Megenity -- never one to do things in halves when she can go over the top -- isn't stopping there. She's hired friend and artist Tiffany Smith to paint the car with blazing colors and logos announcing its fuel source, as well as with a banner for www.greasecar.com, the digital hub for veggie-car proponents. In the meantime, she's slapped a sticker on the back window -- "This Mercury Cafe PEACEMOBILE runs on vegetable oil" -- and has toured the car around town, talking to people about it at events such as the Memorial Day parade.

"I have been driving a little more now that I have the car. I'm even thinking about taking it camping," she says. "When people see the car, they just can't believe it. They ask so many questions; they get so shocked and excited. A lot of them react like, 'Oh, we want to do it, too!' This is the ultimate form of recycling, and to spread this message and make this known to the public, people have to see the car."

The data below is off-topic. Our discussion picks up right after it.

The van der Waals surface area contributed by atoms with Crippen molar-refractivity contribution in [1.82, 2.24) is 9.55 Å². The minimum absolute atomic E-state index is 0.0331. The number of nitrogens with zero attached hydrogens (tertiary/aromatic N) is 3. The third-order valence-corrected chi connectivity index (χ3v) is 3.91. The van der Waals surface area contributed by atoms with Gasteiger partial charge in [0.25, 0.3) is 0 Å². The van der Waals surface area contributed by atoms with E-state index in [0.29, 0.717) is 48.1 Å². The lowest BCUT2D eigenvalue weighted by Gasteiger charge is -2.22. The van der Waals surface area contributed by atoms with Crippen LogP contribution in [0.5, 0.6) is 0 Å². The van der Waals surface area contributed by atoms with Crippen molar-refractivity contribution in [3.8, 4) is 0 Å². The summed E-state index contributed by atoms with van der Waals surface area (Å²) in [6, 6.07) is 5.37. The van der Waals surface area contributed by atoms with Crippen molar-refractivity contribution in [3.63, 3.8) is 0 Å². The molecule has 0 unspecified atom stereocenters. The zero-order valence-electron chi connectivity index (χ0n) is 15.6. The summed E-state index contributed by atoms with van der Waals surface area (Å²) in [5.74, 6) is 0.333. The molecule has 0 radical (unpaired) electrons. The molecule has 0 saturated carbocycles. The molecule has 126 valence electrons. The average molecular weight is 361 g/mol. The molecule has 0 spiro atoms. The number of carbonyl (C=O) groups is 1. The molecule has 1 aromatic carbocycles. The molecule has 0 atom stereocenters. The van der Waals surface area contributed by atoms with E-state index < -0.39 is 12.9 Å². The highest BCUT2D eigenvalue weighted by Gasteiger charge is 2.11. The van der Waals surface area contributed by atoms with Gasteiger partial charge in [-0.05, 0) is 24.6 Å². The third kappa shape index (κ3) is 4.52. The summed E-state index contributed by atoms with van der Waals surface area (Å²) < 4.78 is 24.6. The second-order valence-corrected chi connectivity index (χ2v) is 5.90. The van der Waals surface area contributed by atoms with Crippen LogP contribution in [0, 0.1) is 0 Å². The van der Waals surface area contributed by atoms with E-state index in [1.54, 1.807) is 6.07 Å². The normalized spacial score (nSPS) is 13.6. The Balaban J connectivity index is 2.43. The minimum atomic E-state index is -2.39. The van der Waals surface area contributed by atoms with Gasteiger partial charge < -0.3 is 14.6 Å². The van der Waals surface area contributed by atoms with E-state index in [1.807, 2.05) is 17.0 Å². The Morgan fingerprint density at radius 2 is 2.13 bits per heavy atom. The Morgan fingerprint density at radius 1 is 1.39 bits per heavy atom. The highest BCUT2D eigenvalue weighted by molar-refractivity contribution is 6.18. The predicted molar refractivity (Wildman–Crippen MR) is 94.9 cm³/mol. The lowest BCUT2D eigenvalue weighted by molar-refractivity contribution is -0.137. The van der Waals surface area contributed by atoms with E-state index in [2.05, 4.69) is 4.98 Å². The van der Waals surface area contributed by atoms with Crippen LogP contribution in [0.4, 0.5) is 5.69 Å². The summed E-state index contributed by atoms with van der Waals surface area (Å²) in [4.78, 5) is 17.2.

Megenity's isn't the only bio-powered auto on area roads. In April, 21-year-old engineering student Andrew Azman convinced the University of Colorado at Boulder to power an older campus Buff Bus on converted cafeteria grease collected from the school's kitchens, and the Boulder Biodiesel Collective makes and distributes its own biodiesel to paying members. (The Eldorado Market, Rollinsville County Store and Bandimere Speedway in Morrison all recently installed biodiesel pumps; the fuel is currently not available at any gas station in Denver.) After the Environmental Protection Agency recognized biodiesel as a clean-burning, engine-efficient fuel with lower emissions of hydrocarbons, carbon dioxide and carbon monoxide than regular petroleum diesel or gasoline, the cities of Lakewood and Breckenridge and the Littleton School District also began filling some of their tanks with B20, a diesel mixture that contains twenty percent biodiesel. ARTBUS, driven by a collective of anarchists and artists, is entirely plant-and-grease-propelled.